About two weeks ago, Bianca Goolsby publicly declared her resignation from Hillsborough County Schools. Though reactions were swift and strong, her words provided the impetus to a much needed conversation among teachers, ESPs, and community stakeholders.
If we asked teachers at some of the most challenging schools in our district, many would share her perspective and know that the events Bianca describe are an all too common occurrence at a number of our schools. And for those who would doubt the veracity of her claims, the data from her peers clearly back up the assertions she makes. But what about at other schools across HCPS?
Numerous anecdotes from fellow teachers at other sites lament how bad behavior has become at their schools. It seems that in the last 6-7 years especially, the words and actions of the most unruly students have only grown steadily worse while the actual repercussions for these students seems to have an inverse correlation. Here’s what the data has to say:
A decade ago, there were 191,965 students enrolled in Hillsborough. Out of those students, 7% (about 1 out of every 13) served an out-of-school suspension, and roughly 16% of all students (close to 1 in 6) were sent to in-school-suspension.
Last year, however, when the district enrolled 211,959 students, there was a slight decrease to OSS, with only 5.7% of students staying home for various reasons; in-school suspension had a drastic decline down to just under 7%.
While all of this data is publicly available here, it would be interesting to dig into these numbers to see the actual length of suspensions. When I first started teaching 15 years ago, fighting was a zero tolerance issue. The aggressor was sent home for 10 days, and the other combatant received 5 days. Now principals have to beg their bosses just to give a kid two days out of school for very serious offenses.
So have students gotten better over the last decade, or are school districts throughout Florida simply not reporting incidences so as to reduce the number of them on paper?
All of this combined ultimately strikes at the heart of the issue–when students receive little to no consequences for their actions, they are emboldened. We now live in an age in which teachers themselves are physically attacked by students, which is an indictment against our entire culture that also shows how little we respect teachers as caring adults who only seek to serve our students in the community.
Bianca shared many details during our conversation yesterday, and they echoed many of my wife’s experiences in Renaissance schools during her first 12 years teaching. In her final year at one particular inner city middle school, she was attacked by a 6th grader who was swinging his backpack at her (she was luckily only hit with straps) while stomping through the classroom breaking things including a favorite picture frame that included our wedding photo on her desk.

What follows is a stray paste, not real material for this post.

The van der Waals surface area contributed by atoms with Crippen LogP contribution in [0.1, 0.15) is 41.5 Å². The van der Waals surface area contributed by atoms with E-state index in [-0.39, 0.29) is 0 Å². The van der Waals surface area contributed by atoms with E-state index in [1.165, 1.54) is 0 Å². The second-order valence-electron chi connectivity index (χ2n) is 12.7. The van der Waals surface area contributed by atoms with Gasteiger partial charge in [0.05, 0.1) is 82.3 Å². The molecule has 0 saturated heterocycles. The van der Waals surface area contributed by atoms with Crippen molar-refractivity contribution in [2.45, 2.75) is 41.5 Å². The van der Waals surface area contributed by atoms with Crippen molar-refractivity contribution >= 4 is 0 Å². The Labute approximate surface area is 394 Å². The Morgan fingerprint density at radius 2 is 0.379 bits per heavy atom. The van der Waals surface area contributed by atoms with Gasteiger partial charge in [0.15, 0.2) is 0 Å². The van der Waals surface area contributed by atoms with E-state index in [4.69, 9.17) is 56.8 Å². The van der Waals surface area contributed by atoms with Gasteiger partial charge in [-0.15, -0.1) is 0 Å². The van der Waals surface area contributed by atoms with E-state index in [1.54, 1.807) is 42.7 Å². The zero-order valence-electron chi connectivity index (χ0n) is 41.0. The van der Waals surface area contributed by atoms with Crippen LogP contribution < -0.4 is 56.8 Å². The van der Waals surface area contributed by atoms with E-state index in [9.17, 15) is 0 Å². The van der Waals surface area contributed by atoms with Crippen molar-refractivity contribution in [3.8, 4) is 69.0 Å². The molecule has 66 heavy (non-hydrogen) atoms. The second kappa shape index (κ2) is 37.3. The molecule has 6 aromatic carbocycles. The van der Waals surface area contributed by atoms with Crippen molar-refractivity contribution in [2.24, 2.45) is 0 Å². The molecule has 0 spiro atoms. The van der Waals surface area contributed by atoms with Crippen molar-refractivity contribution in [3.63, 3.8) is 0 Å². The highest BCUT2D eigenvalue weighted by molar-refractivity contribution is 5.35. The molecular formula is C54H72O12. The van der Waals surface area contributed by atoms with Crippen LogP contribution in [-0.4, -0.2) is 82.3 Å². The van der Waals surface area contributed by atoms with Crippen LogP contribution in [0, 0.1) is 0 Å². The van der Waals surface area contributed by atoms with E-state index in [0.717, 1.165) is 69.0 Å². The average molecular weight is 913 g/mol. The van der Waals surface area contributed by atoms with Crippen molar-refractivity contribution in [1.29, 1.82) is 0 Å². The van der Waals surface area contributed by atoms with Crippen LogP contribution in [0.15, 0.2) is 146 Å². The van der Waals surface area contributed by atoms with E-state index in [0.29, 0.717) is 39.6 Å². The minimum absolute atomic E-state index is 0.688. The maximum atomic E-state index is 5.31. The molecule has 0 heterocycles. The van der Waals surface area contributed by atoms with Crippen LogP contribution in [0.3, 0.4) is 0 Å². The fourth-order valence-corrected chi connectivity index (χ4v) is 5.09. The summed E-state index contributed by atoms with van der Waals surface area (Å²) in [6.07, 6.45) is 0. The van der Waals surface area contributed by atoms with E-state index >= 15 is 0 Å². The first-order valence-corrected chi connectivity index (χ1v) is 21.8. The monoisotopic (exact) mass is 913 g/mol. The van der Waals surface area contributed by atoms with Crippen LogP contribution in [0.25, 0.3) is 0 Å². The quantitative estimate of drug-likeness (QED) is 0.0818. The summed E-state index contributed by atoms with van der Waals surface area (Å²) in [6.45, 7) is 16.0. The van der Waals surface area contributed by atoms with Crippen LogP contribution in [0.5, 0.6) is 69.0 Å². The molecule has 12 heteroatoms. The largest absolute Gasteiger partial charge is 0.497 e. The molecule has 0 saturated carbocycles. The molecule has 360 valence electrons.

He was “talked to” by administrators, but otherwise received no consequence. Destruction of public property and attempting to injure a teacher = “don’t do it again” finger-wagging.
What the district needs to focus on–especially at the secondary level where these issues pose real challenges to the learning environment–is to develop a uniform discipline policy that has immediate consequences that scaffold upward depending on frequency and/or severity. At my school, for instance, our principal still does old fashioned “lock outs”; when students are tardy, he gets on the intercom and asks students who are not in the classroom to come to the elevator. From there, an administrator gives the kids a red pass to notify the teacher as they return to class, and the student in question picks up trash the very same day at lunch. After a couple lunch details, it escalates to ISS. The result? We had 59 total disciplinary incidences last year, whereas many other high schools had well over double that amount.
There’s also an issue of “disappearing referrals,” a seemingly all-too-common occurrence in certain challenging environments. Whether the principals at these schools perceive pressure from downtown or if they have been actively given orders to delete discipline referrals from the system is unknown. But many teachers have reported this practice of either acknowledging the referral way too late so that the consequence is completely decoupled from the action, by never doing anything with them at all, or, in some cases, having these deleted from the system altogether.
This has become a massive issue that needs to be rectified. Rather than “gaslighting” whistleblowers such as Bianca Goolsby, we need to all work together to devise a plan that is fair to all parties involved. While there was clearly a need years ago to adjust disciplinary measures due to the disproportionate amount of African-Americans and Hispanics being suspended, the pendulum has swung so far in the other direction that we are bordering on sheer pandemonium at some schools. All students need to be in school, and trying to keep kids in school by suspending them less is noble but clearly has had unintended consequences.
We need to address this issue rather than hide from it. The unruly behavior at some of the most challenging schools is certainly hastening the flight to charters in our area, and more parents will probably avail themselves of the new scholarships to attend private schools if they can. Why? Because bad behavior is still not tolerated in these places, and students who disrupt the learning or potentially harm others are kicked out altogether. The sooner we begin open and honest conversations involving the entire community for how we can serve Jennings or any struggling school in Hillsborough, the better it will be for everyone affected by these negative behaviors.